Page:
ThreadPriorityPolicy settings for non-root users

Baesken, Matthias matthias.baesken at
Wed Dec 19 17:13:56 UTC 2018

Hello ,
  currently OpenJDK supports 2 ThreadPriorityPolicy settings,  0  (normal, the default) and 1,
the so called "aggressive" mode :

"1 : Aggressive.                                                 "\
"    Java thread priorities map over to the entire range of      "\
"    native thread priorities. Higher Java thread priorities map "\
"    to higher native thread priorities. This policy should be   "\
"    used with care, as sometimes it can cause performance       "\
"    degradation in the application and/or the entire system. On "\
"    Linux this policy requires root privilege.")                 \

Currently  we check directly for root in os_bsd.cpp and os_linux.cpp (the text  in globals.hpp mentions only Linux which seems to be not fully correct):

if (geteuid() != 0) { ... } in function prio_init().

(looks like the check is not done for other platforms).

However the check for root (e.g. on Linux)  hinders users to set a ****lower priority**** for a thread (== increase the "niceness" level)
when running as a non-root user  (there might be strange ways from outside the VM with calling scripts and renice but .... ).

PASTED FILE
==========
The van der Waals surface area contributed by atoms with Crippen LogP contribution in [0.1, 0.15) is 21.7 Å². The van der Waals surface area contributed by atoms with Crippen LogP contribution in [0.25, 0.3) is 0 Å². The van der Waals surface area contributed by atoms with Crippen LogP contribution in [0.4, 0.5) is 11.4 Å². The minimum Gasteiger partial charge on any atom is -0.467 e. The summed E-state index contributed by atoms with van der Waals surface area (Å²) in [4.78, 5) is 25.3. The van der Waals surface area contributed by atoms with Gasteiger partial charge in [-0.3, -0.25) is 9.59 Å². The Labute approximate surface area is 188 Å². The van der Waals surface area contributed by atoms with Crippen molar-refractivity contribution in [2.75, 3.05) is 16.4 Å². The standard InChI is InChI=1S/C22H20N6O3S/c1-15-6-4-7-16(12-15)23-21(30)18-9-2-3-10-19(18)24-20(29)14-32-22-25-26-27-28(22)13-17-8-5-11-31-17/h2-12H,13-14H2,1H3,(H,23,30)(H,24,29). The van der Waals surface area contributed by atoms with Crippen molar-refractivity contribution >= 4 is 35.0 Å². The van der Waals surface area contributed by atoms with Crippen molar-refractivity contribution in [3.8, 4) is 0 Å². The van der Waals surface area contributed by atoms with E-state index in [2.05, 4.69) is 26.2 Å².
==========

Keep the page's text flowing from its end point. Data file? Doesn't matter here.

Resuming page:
In older JDKs (e.g. JDK8) there was a "workaround" to use for example ThreadPriorityPolicy=2 to avoid the root-check,
but this is not possible any more in recent JDKs (10/11) after the range check (0,1) has been introduced for the ThreadPriorityPolicy flag
(and probably the old workaround was not a good one anyway because it was undocumented).

So do you think we could introduce another XX-flag  ( AllowAggressiveThreadPriorityPolicyForAllUsers, or some better name)
that allows using the "aggressive" mode for non-root users ? Another option would be to add another mode 2 for ThreadPriorityPolicy
that documents the behavior (like mode 1 but without root-user check).

If I get it right, even  setting  ***higher prios*** (lower niceness) is possible for non-root users on systems configured in an appropriate way
(using the CAP_SYS_NICE capability).

But setting  lower prio / higher niceness is even possible for normal users NOW without special config, it is just disabled by the root-check
which is very bad.

Best regards, Matthias

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